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St Disibod said:
dubsthcentralboy said:
Fr Peter McVerry, in a letter in the IT today writes:

Madam, - Could I suggest that the PDs postpone their tax cuts until all homeless people have been given beds? - Yours, etc,
The hypocrisy of the man is staggering. He is a member of multi-bilion euro institution who will always have a bed to sleep in and a warm meal. The man has never paid income tax in his life shielded as he is by his religious vows.

It's disgraceful that he is constantly interfering in politics and pontificating from his ivory tower about things that will never affact his life.
dubsthcentralboy, do you by any chance also go under the name of 'the agent' (see here)?
No, nut guilty I'm not 'the agent' - if you look closely, 'the agent' doesnt' know the difference between a contraction and an abbreviation. I certainly do!
 
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By the way, Fr McVerry is the same man who insists that 20% of the people of Ireland ar eliving in poverty. Even Sinn Fein don't believe such nonsense!
 

quirk

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Peter McVerry is one of the most progressive voices within the catholic church, and we should welcome this rather than criticising him for being a priest. He is well known and has a platform which he uses very well to hilight many of the problems in maodern day Ireland.
 

DOD

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dubsthcentralboy said:
However, we had enough of the Church running people's lives in this country without clerics trying to tell the Government what to do about taxation policy. I for one believe in giving people their own money to spend. I know better how to spend my own money that Brian Cowen. Charity should be a voluntary thing, the Government can't make people moral or charitable by stealing from their pay packets every month and pumping money in to some endless hole.
Peter McVerry is not speaking as part of the church, but as an anti-homelessness campaigner.
 
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quirk said:
Peter McVerry is one of the most progressive voices within the catholic church, and we should welcome this rather than criticising him for being a priest. He is well known and has a platform which he uses very well to hilight many of the problems in maodern day Ireland.
Progressive? What Fr McVerry's always banging on about was progressive in the 60s, not now. His Maexist ideologies about changing unjust structures etc. have all proven to be meaningless in really tackling poverty.

I will not refrain from criticising him just because he does a lot of good work, every one who enters in to public debate must be prepared for public scrutiny.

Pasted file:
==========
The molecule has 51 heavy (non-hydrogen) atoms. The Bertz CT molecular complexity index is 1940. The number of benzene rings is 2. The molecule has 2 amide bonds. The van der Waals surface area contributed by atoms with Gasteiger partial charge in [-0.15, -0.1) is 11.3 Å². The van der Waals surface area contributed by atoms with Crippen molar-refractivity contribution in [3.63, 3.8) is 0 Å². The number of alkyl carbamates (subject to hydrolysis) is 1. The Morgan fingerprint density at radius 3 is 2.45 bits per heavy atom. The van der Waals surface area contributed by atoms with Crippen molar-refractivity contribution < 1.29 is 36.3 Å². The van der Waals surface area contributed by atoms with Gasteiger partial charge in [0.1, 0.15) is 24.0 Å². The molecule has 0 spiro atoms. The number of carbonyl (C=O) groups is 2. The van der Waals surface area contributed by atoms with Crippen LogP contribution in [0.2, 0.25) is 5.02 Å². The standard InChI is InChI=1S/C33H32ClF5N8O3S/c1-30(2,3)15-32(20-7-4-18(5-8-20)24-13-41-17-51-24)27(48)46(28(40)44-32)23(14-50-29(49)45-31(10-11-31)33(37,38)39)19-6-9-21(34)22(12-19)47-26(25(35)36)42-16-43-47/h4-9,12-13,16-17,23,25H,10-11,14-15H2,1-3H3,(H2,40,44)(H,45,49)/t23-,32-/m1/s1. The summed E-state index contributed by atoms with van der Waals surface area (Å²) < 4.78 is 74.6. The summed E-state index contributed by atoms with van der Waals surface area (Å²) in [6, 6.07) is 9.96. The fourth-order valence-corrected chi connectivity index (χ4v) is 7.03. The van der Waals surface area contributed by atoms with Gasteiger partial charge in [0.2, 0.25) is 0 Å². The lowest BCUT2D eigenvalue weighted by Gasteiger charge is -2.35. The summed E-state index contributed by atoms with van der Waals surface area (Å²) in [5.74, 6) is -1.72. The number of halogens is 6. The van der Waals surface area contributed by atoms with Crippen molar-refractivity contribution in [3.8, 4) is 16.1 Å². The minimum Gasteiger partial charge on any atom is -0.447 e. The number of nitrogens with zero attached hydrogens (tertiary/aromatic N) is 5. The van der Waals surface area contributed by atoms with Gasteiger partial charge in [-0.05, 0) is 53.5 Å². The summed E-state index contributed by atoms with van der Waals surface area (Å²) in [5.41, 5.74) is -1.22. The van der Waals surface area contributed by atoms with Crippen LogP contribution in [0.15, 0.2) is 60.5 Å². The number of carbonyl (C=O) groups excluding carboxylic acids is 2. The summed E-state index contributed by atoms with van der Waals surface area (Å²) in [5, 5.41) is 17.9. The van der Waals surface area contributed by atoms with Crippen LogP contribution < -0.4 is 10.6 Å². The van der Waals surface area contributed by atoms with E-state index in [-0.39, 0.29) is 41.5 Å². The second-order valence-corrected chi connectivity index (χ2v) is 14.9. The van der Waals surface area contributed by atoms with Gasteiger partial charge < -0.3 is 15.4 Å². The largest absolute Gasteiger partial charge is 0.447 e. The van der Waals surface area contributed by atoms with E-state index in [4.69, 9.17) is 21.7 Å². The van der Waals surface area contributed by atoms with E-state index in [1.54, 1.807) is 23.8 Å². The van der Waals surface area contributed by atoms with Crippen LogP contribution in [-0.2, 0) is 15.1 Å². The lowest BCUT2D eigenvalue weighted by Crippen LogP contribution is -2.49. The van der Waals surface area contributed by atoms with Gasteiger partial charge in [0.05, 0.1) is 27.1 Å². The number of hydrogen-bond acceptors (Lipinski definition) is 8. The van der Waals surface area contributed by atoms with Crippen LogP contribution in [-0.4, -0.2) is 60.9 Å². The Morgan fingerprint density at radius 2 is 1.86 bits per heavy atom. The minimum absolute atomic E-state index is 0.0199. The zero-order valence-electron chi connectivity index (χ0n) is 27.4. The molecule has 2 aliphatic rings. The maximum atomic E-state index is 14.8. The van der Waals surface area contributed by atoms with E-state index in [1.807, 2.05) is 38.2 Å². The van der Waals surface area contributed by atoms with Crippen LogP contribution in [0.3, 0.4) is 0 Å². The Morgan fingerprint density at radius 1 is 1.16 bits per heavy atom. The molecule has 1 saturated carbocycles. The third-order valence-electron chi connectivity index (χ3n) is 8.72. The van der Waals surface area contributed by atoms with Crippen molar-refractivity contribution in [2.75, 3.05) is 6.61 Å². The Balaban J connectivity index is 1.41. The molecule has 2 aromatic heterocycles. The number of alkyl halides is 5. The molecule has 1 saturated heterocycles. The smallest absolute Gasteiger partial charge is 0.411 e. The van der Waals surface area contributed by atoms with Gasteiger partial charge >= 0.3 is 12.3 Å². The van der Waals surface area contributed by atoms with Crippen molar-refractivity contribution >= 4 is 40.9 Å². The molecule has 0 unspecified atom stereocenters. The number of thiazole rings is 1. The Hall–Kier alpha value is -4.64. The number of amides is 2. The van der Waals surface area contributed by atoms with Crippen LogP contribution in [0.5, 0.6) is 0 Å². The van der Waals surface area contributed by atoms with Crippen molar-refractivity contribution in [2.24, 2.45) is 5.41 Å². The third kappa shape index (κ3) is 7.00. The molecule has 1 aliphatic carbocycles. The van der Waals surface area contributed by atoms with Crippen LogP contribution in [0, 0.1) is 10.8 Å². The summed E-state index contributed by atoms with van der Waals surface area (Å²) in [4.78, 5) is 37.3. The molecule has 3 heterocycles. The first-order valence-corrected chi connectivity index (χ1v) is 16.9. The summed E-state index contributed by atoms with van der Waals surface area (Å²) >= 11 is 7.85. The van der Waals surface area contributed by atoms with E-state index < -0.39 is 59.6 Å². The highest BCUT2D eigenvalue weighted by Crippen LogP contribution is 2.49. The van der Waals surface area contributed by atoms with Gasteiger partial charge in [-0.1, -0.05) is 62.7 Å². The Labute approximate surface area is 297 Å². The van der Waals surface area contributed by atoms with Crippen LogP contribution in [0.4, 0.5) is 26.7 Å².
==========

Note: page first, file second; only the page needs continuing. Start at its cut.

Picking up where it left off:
The way to reduce poverty is create opportunities for people, educational, work etc - not more dehumanising hand-outs.
 

DOD

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dubsthcentralboy said:
The way to reduce poverty is create opportunities for people, educational, work etc - not more dehumanising hand-outs.
Let's talk about that one shall we? How much real investment is put into educational advancement in underprivileged areas? It's all very well to say it's as easy as giving people jobs but there are a few problems with that. Firstly, as I said, the investment isn't being put into underprivileged area and and secondly that does nothing to help those who are already homeless. Homelessness is an issue, whether we like it or not and while you may think that hand outs are dehumanising, the Government needs to take some responsibility here.

You see by the tack you are taken it is very easy to turn it round and blame people who are homeless, 'because they don't want to work' etc. But when you are on the streets already and suffer from alcohol or ather addiction issues or mental health problems, getting a job is not exactly always an option. People need the initial helping hand. And that i what great oganisations like the Simon Community and Focus Ireland are doing, but the point is that it is Government that should be taking care o these things. There are no easy answers to this, but we need to do something and the Government needs to do something.

I have just finished a 6 month stint as a volunteer with the Simon Community and one thing I always reminded myself (even though I was in a residential project so they weren't homeless per se) is that this could so easily be me. Let's not forget that. It could be us. All it takes is for the wrong things to happen at the wrong time. yes there is personal responsibility involved as well, but that is not to say it is homeless people's fault.
 

DOD

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White Horse said:
They don't want beds, they want a fix.
A very simple way to look at it. Wrong too. I don't think anyone wants to be on the streets.
 
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DOD said:
dubsthcentralboy said:
The way to reduce poverty is create opportunities for people, educational, work etc - not more dehumanising hand-outs.